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Acts 10:34-43 & Matthew 3:13-17
I picture it as a typical day, maybe early in the morning, before the heat has set in and people are gathered at the river Jordan. Only they’re not there for any baptism. They are there to wash their clothes or their bodies, to gather water for the stove at home, to give the baby and the grandfather something to drink during the afternoon. Whatever we might say about baptism, and this baptism in particular, it takes place in the same fluidity that marks our everyday life. The waters that wash Jesus and pronounce him “Son of God” are the same waters that will wash the scab on a someone’s arm, and provide a cup of tea, and clean the amniotic fluid and blood off a newborn.
Baptism comes right in the middle of the everyday. This life-changing, transformative, epiphanous event is acknowledged with the same substance that constitutes 60% of our bodies and seventy percent of the earth already. Water in Genesis is both deliverance and destruction, in Exodus it becomes the very presence of God in the desert. Isaiah and Amos use water in their imagery of God’s justice, that it might “flow like a mighty stream,” and all of that Hebrew imagery greatly influences the writers of the Greek texts, this “new” testament in whose words we find the basis for one of our sacraments – it’s like transformation is all around us, celebrated in our scriptures, already in us – baptism is just the ritual where we point it out.
There’s not a lot of compelling evidence that baptism is a big deal in the time of Jesus, except amongst a sect of Judaism that lives out in the desert called the Essenes. It is this sect from which John the Baptist apparently comes to the river seeking to baptize people for the forgiveness of sins. These Essenes seemed to have abandoned Jerusalem, opposing the way that the temple was being run, and established a community at a place called Qumran. They had been around for hundreds of years before Jesus, but something about the reign of the Herods and the Roman authority seems to have pushed Essenic membership way up. They still lived in the desert, far away from the city, and they had a code, a set of disciplines by which they all lived. There was an oath to enter the group, a set of dietary and religious practices, and a dedication to communal living, with all possessions shared with one another…oh, and there was this entry ritual that involved immersion in water…maybe this sounds familiar?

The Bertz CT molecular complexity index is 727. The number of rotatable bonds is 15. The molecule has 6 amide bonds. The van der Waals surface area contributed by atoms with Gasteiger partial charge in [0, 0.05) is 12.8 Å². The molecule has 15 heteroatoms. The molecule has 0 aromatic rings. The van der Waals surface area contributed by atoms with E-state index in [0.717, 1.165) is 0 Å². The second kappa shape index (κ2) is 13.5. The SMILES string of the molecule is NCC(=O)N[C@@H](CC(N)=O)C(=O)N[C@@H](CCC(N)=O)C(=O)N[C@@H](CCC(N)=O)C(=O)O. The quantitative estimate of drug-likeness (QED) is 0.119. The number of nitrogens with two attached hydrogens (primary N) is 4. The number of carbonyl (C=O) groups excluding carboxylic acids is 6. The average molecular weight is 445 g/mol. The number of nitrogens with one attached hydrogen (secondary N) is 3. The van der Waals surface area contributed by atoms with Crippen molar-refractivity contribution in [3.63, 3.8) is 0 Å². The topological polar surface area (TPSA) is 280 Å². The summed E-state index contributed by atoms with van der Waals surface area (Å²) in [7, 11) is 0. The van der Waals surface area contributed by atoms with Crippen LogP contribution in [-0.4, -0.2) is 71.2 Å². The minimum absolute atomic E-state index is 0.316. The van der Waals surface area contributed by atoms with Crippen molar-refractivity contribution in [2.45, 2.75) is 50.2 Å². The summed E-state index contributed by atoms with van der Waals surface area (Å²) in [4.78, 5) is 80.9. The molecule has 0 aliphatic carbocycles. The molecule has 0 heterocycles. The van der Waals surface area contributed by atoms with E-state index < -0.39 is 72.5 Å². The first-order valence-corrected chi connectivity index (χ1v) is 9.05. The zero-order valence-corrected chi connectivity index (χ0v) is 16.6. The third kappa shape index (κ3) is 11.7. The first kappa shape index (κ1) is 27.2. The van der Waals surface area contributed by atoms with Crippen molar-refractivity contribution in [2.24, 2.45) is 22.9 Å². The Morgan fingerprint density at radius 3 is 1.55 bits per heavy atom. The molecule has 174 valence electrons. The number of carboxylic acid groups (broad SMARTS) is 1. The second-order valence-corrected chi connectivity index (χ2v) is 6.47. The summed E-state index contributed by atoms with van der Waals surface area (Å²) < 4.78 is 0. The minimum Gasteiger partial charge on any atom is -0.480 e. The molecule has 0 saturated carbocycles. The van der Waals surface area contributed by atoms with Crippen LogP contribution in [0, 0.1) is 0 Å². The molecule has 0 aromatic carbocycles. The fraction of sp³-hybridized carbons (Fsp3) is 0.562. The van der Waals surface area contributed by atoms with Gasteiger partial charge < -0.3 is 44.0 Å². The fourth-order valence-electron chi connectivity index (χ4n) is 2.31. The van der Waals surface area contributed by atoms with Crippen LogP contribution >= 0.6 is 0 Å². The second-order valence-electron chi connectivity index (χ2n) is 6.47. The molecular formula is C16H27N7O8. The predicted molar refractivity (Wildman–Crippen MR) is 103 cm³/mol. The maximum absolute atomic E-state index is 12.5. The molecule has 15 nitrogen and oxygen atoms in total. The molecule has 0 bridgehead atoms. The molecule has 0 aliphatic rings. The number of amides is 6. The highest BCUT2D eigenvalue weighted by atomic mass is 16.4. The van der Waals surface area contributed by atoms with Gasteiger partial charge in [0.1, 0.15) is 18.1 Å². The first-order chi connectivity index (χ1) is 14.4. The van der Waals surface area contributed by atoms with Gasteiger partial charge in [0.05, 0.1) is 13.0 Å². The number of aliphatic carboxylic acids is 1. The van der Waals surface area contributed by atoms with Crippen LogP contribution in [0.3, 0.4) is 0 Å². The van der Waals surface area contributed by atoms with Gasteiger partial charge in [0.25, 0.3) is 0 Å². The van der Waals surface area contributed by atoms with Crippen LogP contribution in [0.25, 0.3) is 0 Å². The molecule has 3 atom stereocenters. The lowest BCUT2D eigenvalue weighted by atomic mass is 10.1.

But elsewhere in Judaism, the story of ritual immersion is complicated. The tvilah is the act of immersion in a small pool or bath of water, called a mikva. Immersion in water for ritual purification was traditionally used for restoration to a condition of “ritual purity” in very specific circumstances. Later in Jewish development, immersion is required for any converts to Judaism as part of their conversion, something that is true even today. Immersion in the mikvah represents a change in status in regards to purification, restoration, and qualification for full religious participation in the life of the community.
When John stands in the Jordan, however, it is not for conversion for anyone, nor is it for that specific ritual purity. It is for the forgiveness of sins. Repent, he always cries alongside the call to baptism. Repent, or turn around in Aramaic, like you had forgotten your wallet and returned to your house to get it – turn around and head back to where you came from, as if this baptism is restoring people to something of which they are already a part. Then Jesus shows up and John’s first response is, “What are you coming to me for? I need to be baptized by you.” Now, we can read this as a mark of the “sinlessness” in Jesus, John recognizing the Messiah early on and admitting to his own unworthiness, OR we can also see this as Jesus teaching a whole new framework of power and strength, one that he will model right here, in one of the first public appearances, where he takes a chance to puff himself up, to publicly claim this title and “lord” it over people, pardon the pun. Instead Jesus takes the road of humility and weakness, not asking us to do something that he is not willing to do.
And that brings up another point. Christianity holds baptism in high regard. It is recognized almost universally as a sacrament by the thousands of expressions of the Christian faith across the world. And yet, Jesus never asks any of his followers to be baptized, nor does he ever baptize single person in any of the gospels. Paul, however, and the accounts from Acts, are full of baptism stories, often multiple baptism stories for the same persons. Acts has Paul asking people – into what were you baptized? When they say, “the baptism of John,” he tells them to be baptized into Christ Jesus, as if baptism marks the acceptance of something, even the full arrival of something in us.
One of the earliest Christian documents, The Didache, or “the teaching,” has a whole section on baptism that dispels our idiosyncrasies about the ritual and the “proper” way to baptize, a debate that has probably created most of our denominations themselves. It says baptize in cool, running water…unless you don’t have that. Then use standing water…unless you don’t have that. It wanders through about every example of baptism we use, finally saying that the point is the transformation, not the details of the ritual. So, what does it mean to prioritize a baptism that Jesus never performed, that comes in a zillion different versions, and which clearly wasn’t a “one-time” event, not an act of membership as much as an acceptance of something coming to live in us?